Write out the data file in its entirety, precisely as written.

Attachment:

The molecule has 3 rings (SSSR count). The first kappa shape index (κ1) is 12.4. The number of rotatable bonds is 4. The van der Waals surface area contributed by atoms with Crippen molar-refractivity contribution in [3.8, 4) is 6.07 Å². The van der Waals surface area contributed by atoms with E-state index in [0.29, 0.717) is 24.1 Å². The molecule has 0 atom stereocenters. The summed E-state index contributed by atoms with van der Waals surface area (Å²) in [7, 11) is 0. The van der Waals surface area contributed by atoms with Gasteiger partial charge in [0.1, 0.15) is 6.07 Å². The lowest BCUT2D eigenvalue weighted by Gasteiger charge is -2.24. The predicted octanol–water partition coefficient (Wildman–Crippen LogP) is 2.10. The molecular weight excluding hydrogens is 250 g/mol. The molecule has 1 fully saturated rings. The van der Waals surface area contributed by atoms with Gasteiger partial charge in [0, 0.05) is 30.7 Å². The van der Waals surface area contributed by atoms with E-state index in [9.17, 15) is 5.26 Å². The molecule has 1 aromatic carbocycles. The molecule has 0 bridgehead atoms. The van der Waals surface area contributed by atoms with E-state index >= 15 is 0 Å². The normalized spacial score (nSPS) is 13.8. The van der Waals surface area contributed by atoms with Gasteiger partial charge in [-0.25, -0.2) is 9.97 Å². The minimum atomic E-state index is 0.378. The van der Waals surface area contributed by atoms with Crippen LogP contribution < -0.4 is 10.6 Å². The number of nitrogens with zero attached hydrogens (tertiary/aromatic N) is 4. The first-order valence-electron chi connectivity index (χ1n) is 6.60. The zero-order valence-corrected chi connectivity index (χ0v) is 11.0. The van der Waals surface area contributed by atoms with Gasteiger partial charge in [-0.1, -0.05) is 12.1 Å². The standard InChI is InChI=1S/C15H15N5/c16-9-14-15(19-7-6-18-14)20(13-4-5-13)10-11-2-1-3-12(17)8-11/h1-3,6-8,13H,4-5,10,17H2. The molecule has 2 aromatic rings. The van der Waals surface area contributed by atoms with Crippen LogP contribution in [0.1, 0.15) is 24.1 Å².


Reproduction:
The molecule has 3 rings (SSSR count). The first kappa shape index (κ1) is 12.4. The number of rotatable bonds is 4. The van der Waals surface area contributed by atoms with Crippen molar-refractivity contribution in [3.8, 4) is 6.07 Å². The van der Waals surface area contributed by atoms with E-state index in [0.29, 0.717) is 24.1 Å². The molecule has 0 atom stereocenters. The summed E-state index contributed by atoms with van der Waals surface area (Å²) in [7, 11) is 0. The van der Waals surface area contributed by atoms with Gasteiger partial charge in [0.1, 0.15) is 6.07 Å². The lowest BCUT2D eigenvalue weighted by Gasteiger charge is -2.24. The predicted octanol–water partition coefficient (Wildman–Crippen LogP) is 2.10. The molecular weight excluding hydrogens is 250 g/mol. The molecule has 1 fully saturated rings. The van der Waals surface area contributed by atoms with Gasteiger partial charge in [0, 0.05) is 30.7 Å². The van der Waals surface area contributed by atoms with E-state index in [9.17, 15) is 5.26 Å². The molecule has 1 aromatic carbocycles. The molecule has 0 bridgehead atoms. The van der Waals surface area contributed by atoms with E-state index >= 15 is 0 Å². The normalized spacial score (nSPS) is 13.8. The van der Waals surface area contributed by atoms with Gasteiger partial charge in [-0.25, -0.2) is 9.97 Å². The minimum atomic E-state index is 0.378. The van der Waals surface area contributed by atoms with Crippen LogP contribution < -0.4 is 10.6 Å². The number of nitrogens with zero attached hydrogens (tertiary/aromatic N) is 4. The first-order valence-electron chi connectivity index (χ1n) is 6.60. The zero-order valence-corrected chi connectivity index (χ0v) is 11.0. The van der Waals surface area contributed by atoms with Gasteiger partial charge in [-0.1, -0.05) is 12.1 Å². The standard InChI is InChI=1S/C15H15N5/c16-9-14-15(19-7-6-18-14)20(13-4-5-13)10-11-2-1-3-12(17)8-11/h1-3,6-8,13H,4-5,10,17H2. The molecule has 2 aromatic rings. The van der Waals surface area contributed by atoms with Crippen LogP contribution in [0.1, 0.15) is 24.1 Å².